Evictions are about to resume in Pennsylvania, creating economic havoc for households and undermining recovery efforts — but there is still time for either the Supreme Court or the legislature to step up and hit the “pause” button on evictions.
The statewide eviction and foreclosure moratorium was first imposed by the state’s Supreme Court in March in the early days of the coronavirus pandemic. When it expired in May, Gov. Tom Wolf extended the moratorium through executive order — first through July 9 and then through Aug. 31.
On Monday, Wolf added to the looming panic when he wrote to members of the state Senate and House that he does not have the authority to further extend the moratorium through executive action and called on the legislature to extend the moratorium.
Wolf didn’t give the legislature much of a heads up. Then again, no state lawmaker should be unaware that this date was coming — or the damage mass evictions would inflict on Pennsylvania families. The problem is, the Republican-controlled General Assembly is not known for acting quickly in a bipartisan fashion to help struggling households. And as the state with the fifth-highest unemployment rate in the country, a lot of households are struggling. The National Low Income Housing Coalition estimates that 25% of tenant households in Pennsylvania are at risk of eviction.
In Philadelphia, as many 353 tenants could be locked out of their homes in early September if the court order to take over the property was issued before the moratorium. Hundreds of other tenants already had a judgment against them, meaning that their lockout could be scheduled in the upcoming weeks. This board has raised concerns about the accountability and reliability of the private firm that serves the final notice and executes the lockout unaddressed, meaning tenants could be blindsided with little option to remain safe from either homelessness or COVID-19 exposure.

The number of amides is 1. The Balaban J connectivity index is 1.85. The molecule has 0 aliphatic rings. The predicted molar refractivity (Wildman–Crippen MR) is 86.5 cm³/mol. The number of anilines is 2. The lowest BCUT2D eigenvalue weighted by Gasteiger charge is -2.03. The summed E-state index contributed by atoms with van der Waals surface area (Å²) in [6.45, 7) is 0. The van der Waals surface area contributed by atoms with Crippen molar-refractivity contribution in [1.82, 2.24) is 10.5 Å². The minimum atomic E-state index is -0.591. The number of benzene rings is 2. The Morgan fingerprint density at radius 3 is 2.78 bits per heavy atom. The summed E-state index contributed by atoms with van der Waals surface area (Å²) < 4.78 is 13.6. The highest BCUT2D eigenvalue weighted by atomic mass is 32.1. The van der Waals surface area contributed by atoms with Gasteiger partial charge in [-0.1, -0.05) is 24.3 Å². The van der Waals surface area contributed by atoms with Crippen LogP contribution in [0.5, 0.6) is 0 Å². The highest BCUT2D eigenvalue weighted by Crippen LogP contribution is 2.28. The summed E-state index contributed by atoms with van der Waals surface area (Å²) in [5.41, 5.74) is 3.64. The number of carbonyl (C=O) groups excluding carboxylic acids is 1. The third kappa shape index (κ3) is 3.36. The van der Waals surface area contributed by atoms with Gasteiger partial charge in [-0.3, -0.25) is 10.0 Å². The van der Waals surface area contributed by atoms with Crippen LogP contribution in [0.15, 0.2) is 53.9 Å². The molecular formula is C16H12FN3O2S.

To further complicate things, a federal court ruling about the city’s eviction protection legislation, which barred any step of the eviction process until Aug. 31, is pending. According to this board’s analysis of court records, between July 10 and Aug. 21, landlords filed 349 new landlord-tenant complaints, starting the eviction process despite the moratorium. It is unclear if the Municipal Court will allow these filings to proceed to evictions.
Councilmember Helen Gym, who championed the renter protections bills, said she will ask that landlords be notified that their filings are potentially in violation of city law.
Philadelphia is also working to set up an eviction diversion program that will bring landlords and tenants together outside of court to come to a payment agreement and connect with services.
Given the stakes, Pennsylvania needs more time. A constantly extended eviction moratorium is not a long-term solution; allocating resources to make landlords whole and tenants housed is the only way to deal with this crisis. The legislature can buy that time, and if it won’t, the Pennsylvania Supreme Court should. Mass evictions will erase declines in COVID-19 transmission, hinder recovery, and push the state into a new crisis. The legislature must act now.